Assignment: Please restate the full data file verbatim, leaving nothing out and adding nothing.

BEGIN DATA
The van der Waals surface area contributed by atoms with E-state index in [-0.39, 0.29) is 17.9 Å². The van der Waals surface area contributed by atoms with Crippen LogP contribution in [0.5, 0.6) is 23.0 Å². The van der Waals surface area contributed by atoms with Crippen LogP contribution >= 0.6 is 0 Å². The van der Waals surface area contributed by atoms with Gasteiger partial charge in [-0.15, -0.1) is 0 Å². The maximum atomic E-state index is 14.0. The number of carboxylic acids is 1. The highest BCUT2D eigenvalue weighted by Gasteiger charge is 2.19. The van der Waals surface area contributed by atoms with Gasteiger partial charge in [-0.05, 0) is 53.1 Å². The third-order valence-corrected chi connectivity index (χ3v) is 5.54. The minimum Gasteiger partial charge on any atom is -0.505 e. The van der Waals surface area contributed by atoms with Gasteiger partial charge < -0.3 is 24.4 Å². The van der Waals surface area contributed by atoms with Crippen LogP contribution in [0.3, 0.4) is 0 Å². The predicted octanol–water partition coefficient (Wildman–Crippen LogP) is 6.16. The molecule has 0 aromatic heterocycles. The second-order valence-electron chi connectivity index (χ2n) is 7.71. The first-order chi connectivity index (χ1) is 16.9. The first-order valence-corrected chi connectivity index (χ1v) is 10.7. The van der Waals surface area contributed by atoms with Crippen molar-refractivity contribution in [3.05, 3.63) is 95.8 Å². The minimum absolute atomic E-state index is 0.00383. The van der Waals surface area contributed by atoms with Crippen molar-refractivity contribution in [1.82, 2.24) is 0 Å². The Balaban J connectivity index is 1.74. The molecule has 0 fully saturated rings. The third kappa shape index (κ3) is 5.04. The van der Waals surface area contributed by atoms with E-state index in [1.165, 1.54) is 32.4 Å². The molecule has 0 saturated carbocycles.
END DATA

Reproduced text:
The van der Waals surface area contributed by atoms with E-state index in [-0.39, 0.29) is 17.9 Å². The van der Waals surface area contributed by atoms with Crippen LogP contribution in [0.5, 0.6) is 23.0 Å². The van der Waals surface area contributed by atoms with Crippen LogP contribution >= 0.6 is 0 Å². The van der Waals surface area contributed by atoms with Gasteiger partial charge in [-0.15, -0.1) is 0 Å². The maximum atomic E-state index is 14.0. The number of carboxylic acids is 1. The highest BCUT2D eigenvalue weighted by Gasteiger charge is 2.19. The van der Waals surface area contributed by atoms with Gasteiger partial charge in [-0.05, 0) is 53.1 Å². The third-order valence-corrected chi connectivity index (χ3v) is 5.54. The minimum Gasteiger partial charge on any atom is -0.505 e. The van der Waals surface area contributed by atoms with Gasteiger partial charge < -0.3 is 24.4 Å². The van der Waals surface area contributed by atoms with Crippen LogP contribution in [0.3, 0.4) is 0 Å². The predicted octanol–water partition coefficient (Wildman–Crippen LogP) is 6.16. The molecule has 0 aromatic heterocycles. The second-order valence-electron chi connectivity index (χ2n) is 7.71. The first-order chi connectivity index (χ1) is 16.9. The first-order valence-corrected chi connectivity index (χ1v) is 10.7. The van der Waals surface area contributed by atoms with Crippen molar-refractivity contribution in [3.05, 3.63) is 95.8 Å². The minimum absolute atomic E-state index is 0.00383. The van der Waals surface area contributed by atoms with Crippen molar-refractivity contribution in [1.82, 2.24) is 0 Å². The Balaban J connectivity index is 1.74. The molecule has 0 fully saturated rings. The third kappa shape index (κ3) is 5.04. The van der Waals surface area contributed by atoms with E-state index in [1.165, 1.54) is 32.4 Å². The molecule has 0 saturated carbocycles.